Syracuse University suspends fraternity after ‘extremely racist’ video emerges

Syracuse University has suspended a professional fraternity after video footage surfaced showing members exhibiting “extremely racist” behavior, according to the university’s chancellor.

Videos purport to show members of Theta Tau, an engineering fraternity, repeatedly using racial slurs and simulating sex acts.

Chancellor Kent Syverud called the behavior “offensive” in a statement to the campus community Wednesday.

“They include words and behaviors that are extremely racist, anti-Semitic, homophobic, sexist, and hostile to people with disabilities,” Syverud said.

The Daily Orange, an independent newspaper run by Syracuse University students, obtained and posted one video in which a fraternity member makes another one swear to hold onto hatred for African-Americans, Hispanics and Jews, using racial slurs for those groups.

Later, another student, using a derogatory word for Jews, makes a veiled reference to gas chambers in Nazi Germany.

CNN has not independently verified the authenticity of the video the newspaper posted. The paper said videos were posted in a secret Facebook group. The university has not released any videos.

“This conduct is deeply harmful and contrary to the values and community standards we expect of our students,” Syverud said. “There is absolutely no place at Syracuse University for behavior or language that degrades any individual or group’s race, ethnicity, sexuality, gender identity, disability or religious beliefs.”

After confirming the fraternity’s involvement, the school’s Office of Student Rights and Responsibilities suspended the chapter, Syverud said. All evidence was sent to the Department of Public Safety, which is working to identify the members and pursue “additional legal and disciplinary action,” he said.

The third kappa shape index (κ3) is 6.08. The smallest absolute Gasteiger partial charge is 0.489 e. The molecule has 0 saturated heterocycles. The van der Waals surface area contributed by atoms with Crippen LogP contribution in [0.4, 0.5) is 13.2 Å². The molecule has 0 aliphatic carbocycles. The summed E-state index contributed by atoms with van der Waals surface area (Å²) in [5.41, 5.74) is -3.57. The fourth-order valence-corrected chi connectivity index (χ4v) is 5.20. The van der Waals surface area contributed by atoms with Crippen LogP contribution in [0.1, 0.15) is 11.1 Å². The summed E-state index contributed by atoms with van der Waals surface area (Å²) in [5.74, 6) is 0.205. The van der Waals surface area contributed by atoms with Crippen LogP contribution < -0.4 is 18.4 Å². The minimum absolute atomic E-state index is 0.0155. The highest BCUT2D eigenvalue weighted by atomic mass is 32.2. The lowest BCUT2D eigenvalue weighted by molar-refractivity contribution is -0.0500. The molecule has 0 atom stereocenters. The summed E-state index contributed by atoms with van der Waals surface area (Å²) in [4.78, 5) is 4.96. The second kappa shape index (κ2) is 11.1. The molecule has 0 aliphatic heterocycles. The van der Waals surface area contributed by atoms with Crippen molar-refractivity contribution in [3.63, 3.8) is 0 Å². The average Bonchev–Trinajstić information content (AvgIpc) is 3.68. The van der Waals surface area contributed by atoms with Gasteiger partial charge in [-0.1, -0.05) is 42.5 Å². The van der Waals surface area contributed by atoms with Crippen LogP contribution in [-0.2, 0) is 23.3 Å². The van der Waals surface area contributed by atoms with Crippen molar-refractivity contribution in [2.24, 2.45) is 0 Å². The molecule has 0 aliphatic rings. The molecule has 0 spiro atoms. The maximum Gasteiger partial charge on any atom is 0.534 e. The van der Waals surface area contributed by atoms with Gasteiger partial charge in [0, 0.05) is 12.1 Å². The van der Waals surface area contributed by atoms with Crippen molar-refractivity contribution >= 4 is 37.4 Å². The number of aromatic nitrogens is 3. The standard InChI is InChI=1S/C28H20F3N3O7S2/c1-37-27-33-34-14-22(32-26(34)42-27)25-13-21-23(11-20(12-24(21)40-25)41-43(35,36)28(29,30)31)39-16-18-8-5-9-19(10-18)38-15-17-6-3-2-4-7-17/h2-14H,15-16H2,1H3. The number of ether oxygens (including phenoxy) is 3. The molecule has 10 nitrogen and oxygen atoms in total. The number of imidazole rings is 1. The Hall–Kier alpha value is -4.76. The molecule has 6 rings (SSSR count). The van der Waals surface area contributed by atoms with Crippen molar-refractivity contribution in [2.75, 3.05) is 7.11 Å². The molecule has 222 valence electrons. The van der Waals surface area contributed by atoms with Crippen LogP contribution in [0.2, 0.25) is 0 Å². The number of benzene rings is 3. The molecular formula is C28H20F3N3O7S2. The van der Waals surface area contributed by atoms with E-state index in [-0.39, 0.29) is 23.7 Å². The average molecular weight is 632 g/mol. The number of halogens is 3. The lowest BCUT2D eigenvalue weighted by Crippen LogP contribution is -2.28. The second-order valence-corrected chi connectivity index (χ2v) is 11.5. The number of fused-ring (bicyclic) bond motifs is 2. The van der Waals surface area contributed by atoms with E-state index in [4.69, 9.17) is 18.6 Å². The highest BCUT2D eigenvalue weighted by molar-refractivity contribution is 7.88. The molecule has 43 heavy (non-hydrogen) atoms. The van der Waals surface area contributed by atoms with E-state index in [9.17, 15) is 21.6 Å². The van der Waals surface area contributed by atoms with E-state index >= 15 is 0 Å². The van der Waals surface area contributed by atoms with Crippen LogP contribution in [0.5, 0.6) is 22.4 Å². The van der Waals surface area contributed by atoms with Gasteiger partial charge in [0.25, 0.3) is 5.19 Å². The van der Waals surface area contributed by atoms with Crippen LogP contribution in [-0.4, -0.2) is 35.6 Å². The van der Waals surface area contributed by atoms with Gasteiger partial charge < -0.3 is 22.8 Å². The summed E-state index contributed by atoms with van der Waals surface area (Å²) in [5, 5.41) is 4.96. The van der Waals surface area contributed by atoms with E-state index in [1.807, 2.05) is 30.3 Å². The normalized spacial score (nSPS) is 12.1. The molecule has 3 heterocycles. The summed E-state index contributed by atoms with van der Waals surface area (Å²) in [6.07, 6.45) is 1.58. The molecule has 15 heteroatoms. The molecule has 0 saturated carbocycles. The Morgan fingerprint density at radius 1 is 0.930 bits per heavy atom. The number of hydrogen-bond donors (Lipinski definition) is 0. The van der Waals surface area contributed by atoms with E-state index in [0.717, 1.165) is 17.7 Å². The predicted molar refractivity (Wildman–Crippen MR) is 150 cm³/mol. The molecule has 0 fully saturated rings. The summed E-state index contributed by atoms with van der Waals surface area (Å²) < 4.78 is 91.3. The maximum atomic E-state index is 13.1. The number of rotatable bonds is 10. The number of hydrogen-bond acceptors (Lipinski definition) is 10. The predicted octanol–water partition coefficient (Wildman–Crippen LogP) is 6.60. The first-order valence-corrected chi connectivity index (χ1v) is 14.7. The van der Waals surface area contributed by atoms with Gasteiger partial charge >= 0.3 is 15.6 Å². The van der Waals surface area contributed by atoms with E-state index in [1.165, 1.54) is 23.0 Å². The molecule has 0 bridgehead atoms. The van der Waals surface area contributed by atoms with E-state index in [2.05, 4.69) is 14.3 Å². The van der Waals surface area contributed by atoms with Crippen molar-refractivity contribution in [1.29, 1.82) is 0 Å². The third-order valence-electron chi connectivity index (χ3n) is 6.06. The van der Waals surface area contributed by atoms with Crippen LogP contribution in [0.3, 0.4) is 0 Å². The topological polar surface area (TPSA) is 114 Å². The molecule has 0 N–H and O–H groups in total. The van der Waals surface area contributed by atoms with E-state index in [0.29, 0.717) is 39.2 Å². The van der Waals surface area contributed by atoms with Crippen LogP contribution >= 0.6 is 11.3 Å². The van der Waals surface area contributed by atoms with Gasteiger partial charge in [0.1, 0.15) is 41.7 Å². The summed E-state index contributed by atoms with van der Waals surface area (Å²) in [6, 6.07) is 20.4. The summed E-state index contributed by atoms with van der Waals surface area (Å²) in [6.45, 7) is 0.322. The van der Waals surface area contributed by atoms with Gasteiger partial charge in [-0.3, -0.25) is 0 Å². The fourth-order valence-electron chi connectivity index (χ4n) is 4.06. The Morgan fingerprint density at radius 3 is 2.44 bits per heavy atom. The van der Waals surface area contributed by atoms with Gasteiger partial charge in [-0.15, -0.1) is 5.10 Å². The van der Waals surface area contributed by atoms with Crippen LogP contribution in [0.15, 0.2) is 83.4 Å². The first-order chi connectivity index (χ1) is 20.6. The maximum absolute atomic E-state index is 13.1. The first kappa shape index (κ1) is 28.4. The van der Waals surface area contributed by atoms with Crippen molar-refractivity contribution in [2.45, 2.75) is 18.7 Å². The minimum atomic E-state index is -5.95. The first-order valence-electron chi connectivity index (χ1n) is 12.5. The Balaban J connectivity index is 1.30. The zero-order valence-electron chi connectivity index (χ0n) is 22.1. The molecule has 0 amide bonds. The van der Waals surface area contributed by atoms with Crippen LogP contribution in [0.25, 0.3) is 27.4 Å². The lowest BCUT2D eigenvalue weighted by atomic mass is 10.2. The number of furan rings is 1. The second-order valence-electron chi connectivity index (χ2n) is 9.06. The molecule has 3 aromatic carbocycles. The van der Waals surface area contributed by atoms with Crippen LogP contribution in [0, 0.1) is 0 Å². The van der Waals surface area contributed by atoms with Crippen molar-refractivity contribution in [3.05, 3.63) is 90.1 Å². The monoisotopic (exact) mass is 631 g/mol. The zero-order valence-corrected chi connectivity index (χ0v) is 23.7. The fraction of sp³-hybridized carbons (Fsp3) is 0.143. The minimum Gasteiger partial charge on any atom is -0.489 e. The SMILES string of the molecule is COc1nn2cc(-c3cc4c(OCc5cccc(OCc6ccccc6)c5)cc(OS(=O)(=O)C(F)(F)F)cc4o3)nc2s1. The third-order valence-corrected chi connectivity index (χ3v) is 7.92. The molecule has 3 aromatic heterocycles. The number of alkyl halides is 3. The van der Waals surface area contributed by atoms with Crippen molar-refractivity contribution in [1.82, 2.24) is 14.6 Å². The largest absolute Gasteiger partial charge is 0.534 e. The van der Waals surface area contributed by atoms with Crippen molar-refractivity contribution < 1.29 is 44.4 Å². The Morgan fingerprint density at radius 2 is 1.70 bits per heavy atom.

Reached for comment, Michael Abraham, executive director of Theta Tau’s central office, told CNN that fraternity officials had discovered new information late Wednesday that “really changes the picture as it’s been conveyed so far.” He would not elaborate but said a “more thorough statement” will be released later Thursday.

CNN has reached out to the local chapter for comment.

On Wednesday night, hundreds of students turned out to protest at the chancellor’s office, according to CNN affiliate WSYR, before moving to a chapel on the upstate New York campus, where they shared accounts of discrimination they had faced at the school. And they demanded that university officials release the videos.

“From the testimonies that I have personally heard today, it is completely clear that this is one in a great many of unspoken events, and the only reason that this really got started today is that somebody got caught on tape,” Syracuse student Colin Mackenzie told WSYR.